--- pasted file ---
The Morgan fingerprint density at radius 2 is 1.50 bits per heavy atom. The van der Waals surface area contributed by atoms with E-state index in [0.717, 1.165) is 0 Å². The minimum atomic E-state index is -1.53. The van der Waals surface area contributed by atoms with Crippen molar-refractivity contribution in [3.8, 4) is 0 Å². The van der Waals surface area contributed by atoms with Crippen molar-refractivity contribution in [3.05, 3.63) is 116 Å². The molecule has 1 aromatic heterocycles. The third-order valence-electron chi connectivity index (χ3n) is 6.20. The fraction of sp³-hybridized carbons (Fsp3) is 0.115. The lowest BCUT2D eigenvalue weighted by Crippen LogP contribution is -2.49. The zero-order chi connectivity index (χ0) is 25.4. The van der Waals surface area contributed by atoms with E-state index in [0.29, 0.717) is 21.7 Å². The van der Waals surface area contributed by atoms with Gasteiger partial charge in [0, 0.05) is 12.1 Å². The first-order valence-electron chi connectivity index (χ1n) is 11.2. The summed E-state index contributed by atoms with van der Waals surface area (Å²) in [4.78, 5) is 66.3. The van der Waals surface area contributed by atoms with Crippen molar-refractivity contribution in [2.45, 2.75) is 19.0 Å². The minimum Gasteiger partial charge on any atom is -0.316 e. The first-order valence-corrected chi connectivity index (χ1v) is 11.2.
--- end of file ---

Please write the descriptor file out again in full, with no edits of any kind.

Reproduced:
The Morgan fingerprint density at radius 2 is 1.50 bits per heavy atom. The van der Waals surface area contributed by atoms with E-state index in [0.717, 1.165) is 0 Å². The minimum atomic E-state index is -1.53. The van der Waals surface area contributed by atoms with Crippen molar-refractivity contribution in [3.8, 4) is 0 Å². The van der Waals surface area contributed by atoms with Crippen molar-refractivity contribution in [3.05, 3.63) is 116 Å². The molecule has 1 aromatic heterocycles. The third-order valence-electron chi connectivity index (χ3n) is 6.20. The fraction of sp³-hybridized carbons (Fsp3) is 0.115. The lowest BCUT2D eigenvalue weighted by Crippen LogP contribution is -2.49. The zero-order chi connectivity index (χ0) is 25.4. The van der Waals surface area contributed by atoms with E-state index in [0.29, 0.717) is 21.7 Å². The van der Waals surface area contributed by atoms with Gasteiger partial charge in [0, 0.05) is 12.1 Å². The first-order valence-electron chi connectivity index (χ1n) is 11.2. The summed E-state index contributed by atoms with van der Waals surface area (Å²) in [4.78, 5) is 66.3. The van der Waals surface area contributed by atoms with Crippen molar-refractivity contribution in [2.45, 2.75) is 19.0 Å². The minimum Gasteiger partial charge on any atom is -0.316 e. The first-order valence-corrected chi connectivity index (χ1v) is 11.2.